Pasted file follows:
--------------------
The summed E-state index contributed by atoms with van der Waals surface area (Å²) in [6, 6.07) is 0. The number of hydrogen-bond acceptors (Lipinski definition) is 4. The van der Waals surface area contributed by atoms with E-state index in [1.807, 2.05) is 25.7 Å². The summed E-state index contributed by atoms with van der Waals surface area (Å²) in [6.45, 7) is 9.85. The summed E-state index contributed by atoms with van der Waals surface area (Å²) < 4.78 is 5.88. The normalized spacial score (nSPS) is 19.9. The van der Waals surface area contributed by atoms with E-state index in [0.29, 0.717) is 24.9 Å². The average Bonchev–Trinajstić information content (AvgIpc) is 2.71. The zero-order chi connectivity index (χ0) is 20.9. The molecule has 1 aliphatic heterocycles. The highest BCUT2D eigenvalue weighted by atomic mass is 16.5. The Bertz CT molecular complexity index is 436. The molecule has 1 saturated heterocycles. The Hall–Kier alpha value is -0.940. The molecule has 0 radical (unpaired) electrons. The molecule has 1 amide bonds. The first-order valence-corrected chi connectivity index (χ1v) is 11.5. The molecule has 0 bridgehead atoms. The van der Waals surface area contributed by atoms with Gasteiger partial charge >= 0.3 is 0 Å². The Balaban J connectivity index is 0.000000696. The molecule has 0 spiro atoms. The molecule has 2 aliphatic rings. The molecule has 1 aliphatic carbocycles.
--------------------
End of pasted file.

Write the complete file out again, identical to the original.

The summed E-state index contributed by atoms with van der Waals surface area (Å²) in [6, 6.07) is 0. The number of hydrogen-bond acceptors (Lipinski definition) is 4. The van der Waals surface area contributed by atoms with E-state index in [1.807, 2.05) is 25.7 Å². The summed E-state index contributed by atoms with van der Waals surface area (Å²) in [6.45, 7) is 9.85. The summed E-state index contributed by atoms with van der Waals surface area (Å²) < 4.78 is 5.88. The normalized spacial score (nSPS) is 19.9. The van der Waals surface area contributed by atoms with E-state index in [0.29, 0.717) is 24.9 Å². The average Bonchev–Trinajstić information content (AvgIpc) is 2.71. The zero-order chi connectivity index (χ0) is 20.9. The molecule has 1 aliphatic heterocycles. The highest BCUT2D eigenvalue weighted by atomic mass is 16.5. The Bertz CT molecular complexity index is 436. The molecule has 1 saturated heterocycles. The Hall–Kier alpha value is -0.940. The molecule has 0 radical (unpaired) electrons. The molecule has 1 amide bonds. The first-order valence-corrected chi connectivity index (χ1v) is 11.5. The molecule has 0 bridgehead atoms. The van der Waals surface area contributed by atoms with Gasteiger partial charge >= 0.3 is 0 Å². The Balaban J connectivity index is 0.000000696. The molecule has 0 spiro atoms. The molecule has 2 aliphatic rings. The molecule has 1 aliphatic carbocycles.